Missouri is adding more size to its running back room, but it certainly doesn’t come at the expense of speed.
I’m not going to lie to you guys. I judged this book by its cover. My initial reaction when I saw Missouri landed a commitment from Jamal Roberts , an in-state 3-star running back recruit with very few power five offers to speak of, was, well, no real reaction. It didn’t really register for me.
— Jamal Roberts (@0fficialmal20) July 3, 2022
And hen I went to the film.
Don’t judge this book by its cover, friends. I think Rivals, and other power five teams, might be sleeping on Roberts. He’s listed at 6-foot and 200 pounds as a rising senior. He claims a 4.47 40-yard dash and has reportedly clocked a sub-11 second 100 meter time.
That’s some serious speed for a high school running back with that kind of Roberts’ size. Don’t take my word for it, though, go ahead and check out his highlights. I have a feeling you’ll leave with the same impression I’ve passed along.
Where he fits: Jamal Roberts is listed as an “athlete” by Rivals, but he’s a running back in every sense of the position. He’s much more of a one-cut and go type of runner than some of the recent running backs we’ve seen at Missouri. The only other Mizzou running back commit who made it to campus in the last 15 years to stand at least 6-foot and weigh at least 200 pounds was Nate Strong. This is a really rare size and speed combo, especially at Missouri.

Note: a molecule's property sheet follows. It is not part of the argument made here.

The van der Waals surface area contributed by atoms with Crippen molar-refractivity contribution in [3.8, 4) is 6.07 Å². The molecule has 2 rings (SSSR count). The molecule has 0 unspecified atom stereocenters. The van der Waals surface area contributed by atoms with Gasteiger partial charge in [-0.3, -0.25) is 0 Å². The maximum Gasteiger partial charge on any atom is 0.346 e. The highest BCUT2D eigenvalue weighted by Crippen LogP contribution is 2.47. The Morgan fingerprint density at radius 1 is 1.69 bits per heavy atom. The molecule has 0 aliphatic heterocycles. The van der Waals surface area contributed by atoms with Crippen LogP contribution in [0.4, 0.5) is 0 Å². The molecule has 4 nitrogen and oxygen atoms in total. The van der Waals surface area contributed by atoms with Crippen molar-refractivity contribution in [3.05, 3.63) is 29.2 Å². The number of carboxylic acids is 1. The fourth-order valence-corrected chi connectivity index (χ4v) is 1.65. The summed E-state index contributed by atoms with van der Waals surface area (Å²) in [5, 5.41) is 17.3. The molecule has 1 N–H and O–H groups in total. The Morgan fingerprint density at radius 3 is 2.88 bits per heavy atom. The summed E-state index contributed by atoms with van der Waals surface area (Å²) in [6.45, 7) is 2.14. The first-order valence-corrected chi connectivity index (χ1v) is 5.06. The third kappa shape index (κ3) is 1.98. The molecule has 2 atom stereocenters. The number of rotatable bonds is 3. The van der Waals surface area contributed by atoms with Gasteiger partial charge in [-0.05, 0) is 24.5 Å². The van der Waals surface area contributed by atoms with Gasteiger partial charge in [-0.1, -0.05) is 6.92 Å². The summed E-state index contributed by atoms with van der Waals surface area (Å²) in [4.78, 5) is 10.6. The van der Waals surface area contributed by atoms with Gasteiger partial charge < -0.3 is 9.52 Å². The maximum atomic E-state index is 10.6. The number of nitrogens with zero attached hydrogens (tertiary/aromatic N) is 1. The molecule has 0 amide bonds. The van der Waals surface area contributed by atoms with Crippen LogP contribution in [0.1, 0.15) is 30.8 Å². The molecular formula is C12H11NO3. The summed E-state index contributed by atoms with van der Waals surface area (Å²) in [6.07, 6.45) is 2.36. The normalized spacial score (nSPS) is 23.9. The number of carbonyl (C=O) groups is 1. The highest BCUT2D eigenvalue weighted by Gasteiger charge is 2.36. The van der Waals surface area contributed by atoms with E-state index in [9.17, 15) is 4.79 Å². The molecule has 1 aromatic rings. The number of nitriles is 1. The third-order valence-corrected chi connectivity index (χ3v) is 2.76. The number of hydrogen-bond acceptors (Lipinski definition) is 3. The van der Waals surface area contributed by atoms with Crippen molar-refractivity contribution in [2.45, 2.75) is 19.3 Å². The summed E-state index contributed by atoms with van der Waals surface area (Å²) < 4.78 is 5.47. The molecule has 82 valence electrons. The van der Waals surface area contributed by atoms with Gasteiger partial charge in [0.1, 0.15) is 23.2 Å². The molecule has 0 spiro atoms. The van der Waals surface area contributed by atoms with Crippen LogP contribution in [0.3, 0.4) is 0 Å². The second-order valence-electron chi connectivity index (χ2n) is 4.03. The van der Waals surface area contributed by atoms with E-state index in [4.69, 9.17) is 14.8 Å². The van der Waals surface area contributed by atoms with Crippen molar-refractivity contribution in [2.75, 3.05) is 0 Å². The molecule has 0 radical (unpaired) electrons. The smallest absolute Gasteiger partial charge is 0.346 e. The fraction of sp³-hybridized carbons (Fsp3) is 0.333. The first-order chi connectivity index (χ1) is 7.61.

Roberts’ running style is more similar to Larry Rounree’s than it is Tyler Badie’s. If I had to make a one-for-one comparison in recent years, it’s probably Damarea Crockett.
When he’ll play: If there’s a concern with Roberts, it might be the competition he faced in high school. Saint Mary’s won the Missouri class 3 state title last year, blowing away its competition in the playoffs. According to the St. Louis Post-Dispatch, Roberts was held to four carries for just five yards in Saint Mary’s biggest test of the season against Naperville Neuqua Valley, a team that made it to the quarterfinals of playoffs last year in Illinois’ biggest class. It’s an incredibly small sample size, and it does not mean Roberts won’t have success at the next level. It simply means there might be more of an adjustment period than there would be if he were playing against a higher level of competition at a more consistent basis in high school.
Regardless, I think we’ll eventually see Roberts on he field for the Tigers. He’ll likely join Elijah Young, Michael Cox, BJ Harris, Taj Butts and Tavorus Jones in the running back room next year. There is real opportunity for Roberts to work his way up the depth chart at least by his second year on campus.
What it all means: Missouri’s had a lot of success in recent years with overlooked running backs. Players like Tyler Badie, Larry Rountree and Ish Witter immediately come to mind. Jamal Roberts at least has a chance to have his name mentioned with those running backs by the time his career comes to an end at Missouri.